Myanmar’s military junta said it had executed four democracy activists accused of helping to carry out “terror acts” in the Southeast Asian nation’s first executions in decades, sparking widespread condemnation.
Sentenced to death in closed-door trials in January and April, the four men had been accused of helping militias to fight the army that seized power in a coup last year and unleashed a bloody crackdown on its opponents.
Myanmar’s National Unity Government (NUG), a shadow administration outlawed by the ruling military, condemned the executions and called for international action against Myanmar’s junta.
“Extremely saddened … condemn the junta’s cruelty,” the NUG president’s office spokesman Kyaw Zaw told Reuters via message. “The global community must punish their cruelty.”
Among those executed were democracy figure Kyaw Min Yu, better known as Jimmy, and former lawmaker and hip-hop artist Phyo Zeya Thaw, the Global New Light of Myanmar newspaper said.
Kyaw Min Yu, 53, and Phyo Zeya Thaw, a 41-year-old ally of ousted Myanmar leader Aung San Suu Kyi, lost their appeals against the sentences in June. The two others executed were Hla Myo Aung and Aung Thura Zaw.
“I am outraged and devastated at the news of the junta’s execution of Myanmar patriots and champions of human rights and democracy,” Tom Andrews, the UN special rapporteur on human rights in Myanmar, said in a statement.
“My heart goes out to their families, friends and loved ones and indeed all the people in Myanmar who are victims of the junta’s escalating atrocities … These depraved acts must be a turning point for the international community.”
Thazin Nyunt Aung, the wife of Phyo Zeyar Thaw, said she had not been told of her husband’s execution.
The men had been held in the colonial-era Insein prison and a person with knowledge of the events said their families visited the prison last Friday. Only one relative was allowed to speak to the detainees via Zoom, said the person.
Myanmar’s state media on Monday reported the executions had taken place and junta spokesman Zaw Min Tun later confirmed the executions to Voice of Myanmar. Neither gave any details about when the executions occurred.Previous executions in Myanmar have been by hanging.
An activist group, the Assistance Association of Political Prisoners (AAPP) has stated that Myanmar’s last judicial executions were in the late 1980’s.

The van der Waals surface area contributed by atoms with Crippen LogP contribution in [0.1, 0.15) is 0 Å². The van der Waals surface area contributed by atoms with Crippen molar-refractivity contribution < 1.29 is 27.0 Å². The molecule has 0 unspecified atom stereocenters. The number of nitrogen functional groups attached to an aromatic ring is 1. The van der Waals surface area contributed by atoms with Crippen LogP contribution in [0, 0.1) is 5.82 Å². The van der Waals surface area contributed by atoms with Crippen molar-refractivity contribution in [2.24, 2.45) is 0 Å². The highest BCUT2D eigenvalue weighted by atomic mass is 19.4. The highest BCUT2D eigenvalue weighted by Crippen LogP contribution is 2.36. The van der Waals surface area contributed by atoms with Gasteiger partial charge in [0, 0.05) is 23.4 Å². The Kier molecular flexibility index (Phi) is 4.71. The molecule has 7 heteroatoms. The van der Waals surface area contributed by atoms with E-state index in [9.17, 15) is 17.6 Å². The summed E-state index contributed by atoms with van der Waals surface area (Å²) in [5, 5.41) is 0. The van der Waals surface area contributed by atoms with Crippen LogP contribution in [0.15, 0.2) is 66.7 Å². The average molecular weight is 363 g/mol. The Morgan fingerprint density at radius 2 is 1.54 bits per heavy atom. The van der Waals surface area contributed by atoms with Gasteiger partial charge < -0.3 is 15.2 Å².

Last month, junta spokesman Zaw Min Tun defended the death penalty, saying it was justified and used in many countries.
“At least 50 innocent civilians, excluding security forces, died because of them,” he told a televised news conference.
“How can you say this is not justice?” he asked. “Required actions need to be done in the required moments.”
Cambodian Prime Minister Hun Sen, chair of the Association of Southeast Asian Nations (ASEAN), appealed in a letter in June to junta leader Min Aung Hlaing not to carry out the executions, relaying deep concern among Myanmar’s neighbours.
Myanmar’s ruling junta has condemned foreign statements about the execution orders as “reckless and interfering”.
Myanmar has been in chaos since last year’s coup, with conflict spreading nationwide after the army crushed mostly peaceful protests in cities.
“These horrendous executions were murders. They’re a part of the junta’s ongoing crimes against humanity and attack on the civilian population,” Matthew Smith, head of Southeast Asia’s Fortify Rights, told Reuters.
“The junta would be completely wrong to think this would instil fear in the hearts of the revolution.”
The AAPP says more than 2,100 people have been killed by the security forces since the coup. The junta says that figure is exaggerated.
The true picture of violence has been hard to assess as clashes have spread to more remote areas where ethnic minority insurgent groups are also fighting the military.
Last Friday, the World Court rejected Myanmar’s objections to a genocide case over its treatment of the Muslim Rohingya minority, paving the way for the case to be heard in full.
The latest executions close off any chance of ending the unrest in the country, said Myanmar analyst Richard Horsey, of the International CRISIS group.
“Any possibility of dialogue to end the crisis created by the coup has now been removed,” Horsey told Reuters.
“This is the regime demonstrating that it will do what it wants and listen to no one. It sees this as a demonstration of strength, but it may be a serious miscalculation.”
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